News & Resources

Background screening fears prompt increase in criminal record expungement requests

Jun 30, 2011 Matt Roesly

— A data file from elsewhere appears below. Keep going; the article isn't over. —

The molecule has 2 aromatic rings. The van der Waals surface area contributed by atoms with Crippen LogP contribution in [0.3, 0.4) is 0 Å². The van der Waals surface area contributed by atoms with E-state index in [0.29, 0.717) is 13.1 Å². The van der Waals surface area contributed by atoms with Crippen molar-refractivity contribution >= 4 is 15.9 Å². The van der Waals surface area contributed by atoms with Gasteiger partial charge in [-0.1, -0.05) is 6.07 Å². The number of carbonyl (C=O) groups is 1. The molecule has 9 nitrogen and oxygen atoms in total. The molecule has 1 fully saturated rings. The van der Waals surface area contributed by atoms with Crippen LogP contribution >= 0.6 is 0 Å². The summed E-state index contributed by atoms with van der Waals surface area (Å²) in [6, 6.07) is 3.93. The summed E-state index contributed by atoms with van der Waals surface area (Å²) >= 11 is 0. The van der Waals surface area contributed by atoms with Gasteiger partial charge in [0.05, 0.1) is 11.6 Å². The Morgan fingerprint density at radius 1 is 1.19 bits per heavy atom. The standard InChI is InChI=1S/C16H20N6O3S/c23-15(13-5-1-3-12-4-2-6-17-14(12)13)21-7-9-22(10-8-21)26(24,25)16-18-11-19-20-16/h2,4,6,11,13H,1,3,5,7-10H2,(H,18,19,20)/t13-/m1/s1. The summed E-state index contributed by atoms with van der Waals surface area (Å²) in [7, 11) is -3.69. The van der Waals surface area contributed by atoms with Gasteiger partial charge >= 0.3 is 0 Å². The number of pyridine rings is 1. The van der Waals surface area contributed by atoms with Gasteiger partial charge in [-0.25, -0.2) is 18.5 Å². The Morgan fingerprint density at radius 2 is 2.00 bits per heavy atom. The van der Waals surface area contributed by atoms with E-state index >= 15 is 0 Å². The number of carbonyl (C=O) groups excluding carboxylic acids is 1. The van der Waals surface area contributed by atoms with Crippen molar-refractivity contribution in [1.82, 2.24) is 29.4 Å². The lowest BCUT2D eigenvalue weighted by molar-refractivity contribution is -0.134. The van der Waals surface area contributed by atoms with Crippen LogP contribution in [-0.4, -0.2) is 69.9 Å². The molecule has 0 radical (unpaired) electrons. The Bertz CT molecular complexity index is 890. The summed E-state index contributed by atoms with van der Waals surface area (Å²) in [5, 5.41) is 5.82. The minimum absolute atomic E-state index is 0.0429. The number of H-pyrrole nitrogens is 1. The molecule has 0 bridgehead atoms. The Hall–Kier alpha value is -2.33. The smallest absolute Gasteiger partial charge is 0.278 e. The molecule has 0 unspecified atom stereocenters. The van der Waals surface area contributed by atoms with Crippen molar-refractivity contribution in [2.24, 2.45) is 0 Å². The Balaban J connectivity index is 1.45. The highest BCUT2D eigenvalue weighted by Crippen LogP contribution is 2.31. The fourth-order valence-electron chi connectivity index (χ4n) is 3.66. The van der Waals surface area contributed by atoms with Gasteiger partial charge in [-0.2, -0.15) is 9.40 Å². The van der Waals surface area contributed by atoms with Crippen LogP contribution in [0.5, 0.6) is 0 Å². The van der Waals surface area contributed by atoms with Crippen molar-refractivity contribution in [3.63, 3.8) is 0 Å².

The number of requests from North Carolina citizens to expunge their criminal records has dramatically risen over the past decade, the News & Observer reports. According to the news source, the increase is thought to be due to the economic downturn. Members of the public are eager to erase their criminal records for fear that their pasts will be uncovered by potential employers' background checks, which could cost them a job opportunity. "When jobs are scarce and firms are flooded with applications, they are looking for easy ways to screen people out," John Quinterno, a labor expert representing Chapel Hill-based South By North Strategies, told the news source. According to the newspaper, more than 76,000 people have had their records expunged since the turn of the century. The number of expungements granted each year has grown from just under 4,300 in 2000 to more than 11,500 last year. The upward trend is set to continue with North Carolina Governor Bev Perdue's recent ratification of a law enabling citizens who were convicted of non-violent offenses at ages 16 and 17 to apply for their records to be sealed. The news source's analysis of the state's criminal database suggests that more than 10,000 defendants convicted between 2006 and 2010 will be eligible to apply. The bill to extend expungement privileges to young offenders was passed partially in response to the fact that North Carolina is one of just two states in the country that charges 16- and 17-year-olds as adults. "If they had been treated like a child in court like they are in other states, they could start anew," Senator Doug Berger, a Youngsville Democrat who championed the bill, explained to the news source. "But in North Carolina, we've let this past mistake follow them around for the rest of their lives." Other states have already modified laws that treat teenagers as adults. Last year, Connecticut stopped regarding 16-year-old defendants as adults, and plans to extend this to 17-year-olds next year. Illionis recently elected to begin transferring certain low-level offenders under the age of 18 into its juvenile system, and Massachusetts lawmakers introduced a bill to raise the age of adulthood in matters related to crime earlier this year, according to the website for the Legal Aid Society. With Wisconsin and North Carolina considering similar allowances, New York may be the only state that prosecutes 16-year-olds as adults by the end of the year.